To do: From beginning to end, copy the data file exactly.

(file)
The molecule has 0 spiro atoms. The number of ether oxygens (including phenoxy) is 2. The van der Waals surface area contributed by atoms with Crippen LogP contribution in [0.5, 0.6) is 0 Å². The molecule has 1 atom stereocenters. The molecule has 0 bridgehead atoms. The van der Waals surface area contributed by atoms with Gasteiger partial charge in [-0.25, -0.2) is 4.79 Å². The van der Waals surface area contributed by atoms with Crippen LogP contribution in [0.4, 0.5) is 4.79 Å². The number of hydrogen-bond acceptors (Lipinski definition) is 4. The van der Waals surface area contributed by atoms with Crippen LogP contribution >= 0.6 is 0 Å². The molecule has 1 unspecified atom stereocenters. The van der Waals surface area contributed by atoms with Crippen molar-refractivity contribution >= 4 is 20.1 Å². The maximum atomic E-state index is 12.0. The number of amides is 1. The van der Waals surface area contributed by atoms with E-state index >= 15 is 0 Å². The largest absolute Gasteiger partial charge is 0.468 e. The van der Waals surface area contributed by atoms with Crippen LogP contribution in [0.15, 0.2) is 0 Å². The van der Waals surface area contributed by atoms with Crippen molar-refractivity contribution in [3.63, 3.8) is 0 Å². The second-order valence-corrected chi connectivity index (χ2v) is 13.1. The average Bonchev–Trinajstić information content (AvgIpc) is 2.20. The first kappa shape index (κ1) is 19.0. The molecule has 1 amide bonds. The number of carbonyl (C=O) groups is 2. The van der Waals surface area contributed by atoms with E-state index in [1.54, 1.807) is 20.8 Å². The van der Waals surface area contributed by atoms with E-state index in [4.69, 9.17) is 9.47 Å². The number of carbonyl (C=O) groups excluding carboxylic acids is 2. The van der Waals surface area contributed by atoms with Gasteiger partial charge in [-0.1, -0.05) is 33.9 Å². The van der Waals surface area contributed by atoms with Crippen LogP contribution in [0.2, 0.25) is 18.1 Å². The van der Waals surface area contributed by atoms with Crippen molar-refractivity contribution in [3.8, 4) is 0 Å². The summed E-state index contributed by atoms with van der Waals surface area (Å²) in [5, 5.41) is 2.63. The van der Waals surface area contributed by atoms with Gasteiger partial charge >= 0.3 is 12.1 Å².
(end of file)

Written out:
The molecule has 0 spiro atoms. The number of ether oxygens (including phenoxy) is 2. The van der Waals surface area contributed by atoms with Crippen LogP contribution in [0.5, 0.6) is 0 Å². The molecule has 1 atom stereocenters. The molecule has 0 bridgehead atoms. The van der Waals surface area contributed by atoms with Gasteiger partial charge in [-0.25, -0.2) is 4.79 Å². The van der Waals surface area contributed by atoms with Crippen LogP contribution in [0.4, 0.5) is 4.79 Å². The number of hydrogen-bond acceptors (Lipinski definition) is 4. The van der Waals surface area contributed by atoms with Crippen LogP contribution >= 0.6 is 0 Å². The molecule has 1 unspecified atom stereocenters. The van der Waals surface area contributed by atoms with Crippen molar-refractivity contribution >= 4 is 20.1 Å². The maximum atomic E-state index is 12.0. The number of amides is 1. The van der Waals surface area contributed by atoms with E-state index >= 15 is 0 Å². The largest absolute Gasteiger partial charge is 0.468 e. The van der Waals surface area contributed by atoms with Crippen LogP contribution in [0.15, 0.2) is 0 Å². The van der Waals surface area contributed by atoms with Crippen molar-refractivity contribution in [3.63, 3.8) is 0 Å². The second-order valence-corrected chi connectivity index (χ2v) is 13.1. The average Bonchev–Trinajstić information content (AvgIpc) is 2.20. The first kappa shape index (κ1) is 19.0. The molecule has 1 amide bonds. The number of carbonyl (C=O) groups is 2. The van der Waals surface area contributed by atoms with E-state index in [1.54, 1.807) is 20.8 Å². The van der Waals surface area contributed by atoms with E-state index in [4.69, 9.17) is 9.47 Å². The number of carbonyl (C=O) groups excluding carboxylic acids is 2. The van der Waals surface area contributed by atoms with Gasteiger partial charge in [-0.1, -0.05) is 33.9 Å². The van der Waals surface area contributed by atoms with Crippen LogP contribution in [0.2, 0.25) is 18.1 Å². The van der Waals surface area contributed by atoms with Crippen molar-refractivity contribution in [3.8, 4) is 0 Å². The summed E-state index contributed by atoms with van der Waals surface area (Å²) in [5, 5.41) is 2.63. The van der Waals surface area contributed by atoms with Gasteiger partial charge >= 0.3 is 12.1 Å².